A Bigger Message
Conversations with David Hockney
- ISBN 9780500238875
- 22.90 x 15.20 cm
- 161 Illustrations, 154 in colour
- First published 2011
‘I devoured this from cover to cover and can highly recommend it, because much like Gayford’s other recent book on Lucian Freud (Man with a Blue Scarf) the conversational flow leads the reader to many other ideas around and beyond its subject’ – The Bookseller
' ‘A Bigger Message is a book destined to become a classic’ – ArtsDaily.org
‘There is much to be enjoyed in – and much to be discovered from this book … you will find out much else behind Hockney’s extraordinarily voracious appetite for reinvention and self-scrutiny’ – Art Quarterly
'… a rewarding book that turns out to be far more than simply the story of how and why Hockney made his most recent pictures. It offers a series of snappy essays on the complicated act of looking. The exchanges with Hockney are enlightening and provocative, and Gayford has framed this dialogue with skilful narrative and art historical context – Times Literary Supplement
See the Financial Times review of the launch of David Hockney's forthcoming
Royal Academy exhibition 'A Bigger Picture'.
See Jackie Wullschlager's interview with David Hockney 26 June 2016
A unique and fascinating self-portrait of one of the most celebrated and influential British artists of all time, A Bigger Message is destined to become a classic.
See an animation of David Hockney creating an iPad drawing
See Martin Gayford talking about going to meet David Hockney
See the book review and gallery in The Guardian.
Sparky, illuminating and entertaining – a decade’s worth of conversations between David Hockney and art critic Martin Gayford that explore via anecdote, reflection, passion and humour the very nature of creativity.
David Hockney is possibly the world’s most popular living painter, but he is also something else: an incisive and original thinker on art. Here are the fruits of his lifelong meditations on the problems and paradoxes of representing a three-dimensional world on a flat surface.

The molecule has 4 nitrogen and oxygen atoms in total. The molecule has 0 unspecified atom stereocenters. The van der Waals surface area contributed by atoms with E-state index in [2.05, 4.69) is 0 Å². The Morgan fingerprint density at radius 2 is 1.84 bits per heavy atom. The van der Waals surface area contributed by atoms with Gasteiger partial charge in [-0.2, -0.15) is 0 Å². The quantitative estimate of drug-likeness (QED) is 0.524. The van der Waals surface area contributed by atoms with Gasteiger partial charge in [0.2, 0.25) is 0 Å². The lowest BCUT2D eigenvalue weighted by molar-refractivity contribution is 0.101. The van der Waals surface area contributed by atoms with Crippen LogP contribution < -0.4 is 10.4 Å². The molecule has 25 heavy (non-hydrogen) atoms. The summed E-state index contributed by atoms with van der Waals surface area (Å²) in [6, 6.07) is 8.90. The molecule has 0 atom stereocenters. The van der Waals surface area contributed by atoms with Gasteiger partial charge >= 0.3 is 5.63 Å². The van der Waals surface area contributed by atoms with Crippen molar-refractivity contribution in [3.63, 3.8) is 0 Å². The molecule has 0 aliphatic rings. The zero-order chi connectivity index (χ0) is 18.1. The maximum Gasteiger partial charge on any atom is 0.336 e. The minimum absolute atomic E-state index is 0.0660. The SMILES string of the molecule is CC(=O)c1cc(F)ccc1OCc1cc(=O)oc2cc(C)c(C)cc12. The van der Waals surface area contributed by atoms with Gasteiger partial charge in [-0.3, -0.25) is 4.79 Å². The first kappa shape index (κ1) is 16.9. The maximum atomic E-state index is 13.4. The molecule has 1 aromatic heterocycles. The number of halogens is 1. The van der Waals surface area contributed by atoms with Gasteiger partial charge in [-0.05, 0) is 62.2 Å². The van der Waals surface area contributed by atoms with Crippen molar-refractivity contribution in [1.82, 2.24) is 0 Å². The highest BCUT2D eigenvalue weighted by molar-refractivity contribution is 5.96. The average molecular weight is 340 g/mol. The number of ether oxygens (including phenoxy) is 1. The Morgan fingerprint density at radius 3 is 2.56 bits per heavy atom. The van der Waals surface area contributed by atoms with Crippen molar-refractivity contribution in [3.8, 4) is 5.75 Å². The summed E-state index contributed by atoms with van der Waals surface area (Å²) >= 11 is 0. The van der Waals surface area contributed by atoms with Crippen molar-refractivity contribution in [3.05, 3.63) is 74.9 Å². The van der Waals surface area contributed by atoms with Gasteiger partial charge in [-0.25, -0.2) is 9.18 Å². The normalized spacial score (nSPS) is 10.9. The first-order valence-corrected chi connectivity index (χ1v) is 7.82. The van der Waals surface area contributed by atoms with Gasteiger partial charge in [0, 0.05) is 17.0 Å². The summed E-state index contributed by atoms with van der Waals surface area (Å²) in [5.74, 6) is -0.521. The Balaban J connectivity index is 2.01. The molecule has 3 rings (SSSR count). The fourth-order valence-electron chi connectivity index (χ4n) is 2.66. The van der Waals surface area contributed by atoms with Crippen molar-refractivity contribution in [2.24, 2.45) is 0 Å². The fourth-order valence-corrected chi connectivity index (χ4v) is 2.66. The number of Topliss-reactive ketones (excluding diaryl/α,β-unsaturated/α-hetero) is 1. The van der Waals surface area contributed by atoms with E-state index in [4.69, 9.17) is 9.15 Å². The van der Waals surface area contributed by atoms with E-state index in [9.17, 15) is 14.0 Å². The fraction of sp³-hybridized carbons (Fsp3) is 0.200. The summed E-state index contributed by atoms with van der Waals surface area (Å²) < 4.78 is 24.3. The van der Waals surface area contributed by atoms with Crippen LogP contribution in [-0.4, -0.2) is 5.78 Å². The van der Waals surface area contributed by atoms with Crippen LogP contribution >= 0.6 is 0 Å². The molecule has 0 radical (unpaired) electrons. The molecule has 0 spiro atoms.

- How does drawing make one ‘see things clearer, and clearer, and clearer still’, as Hockney suggests?
- What significance do different media – from a Lascaux cave wall to an iPad – have for the way we see?
- What is the relationship between the images we make and the reality around us?
- How have changes in technology affected the way artists depict the world?
The conversations are punctuated by wise and witty observations from both parties on numerous other artists – Van Gogh or Vermeer, Caravaggio, Monet, Picasso – and enlivened by shrewd insights into the contrasting social and physical landscapes of California, where Hockney spent many years, and Yorkshire, the birthplace to which he has returned. Some of the people he has encountered along the way – from Henri Cartier-Bresson to Billy Wilder – make entertaining appearances in the dialogue.
Martin Gayford has been art critic for the Spectator and the Sunday Telegraph and is currently chief art critic for Bloomberg News. He is the author of the acclaimed books The Yellow House: Van Gogh, Gauguin and Nine Turbulent Weeks in Arles, Constable in Love: Love, Landscape, Money and the Making of a Great Painter and Man with a Blue Scarf: On Sitting for a Portrait by Lucian Freud, also published by Thames & Hudson.
See Martin Gayford's website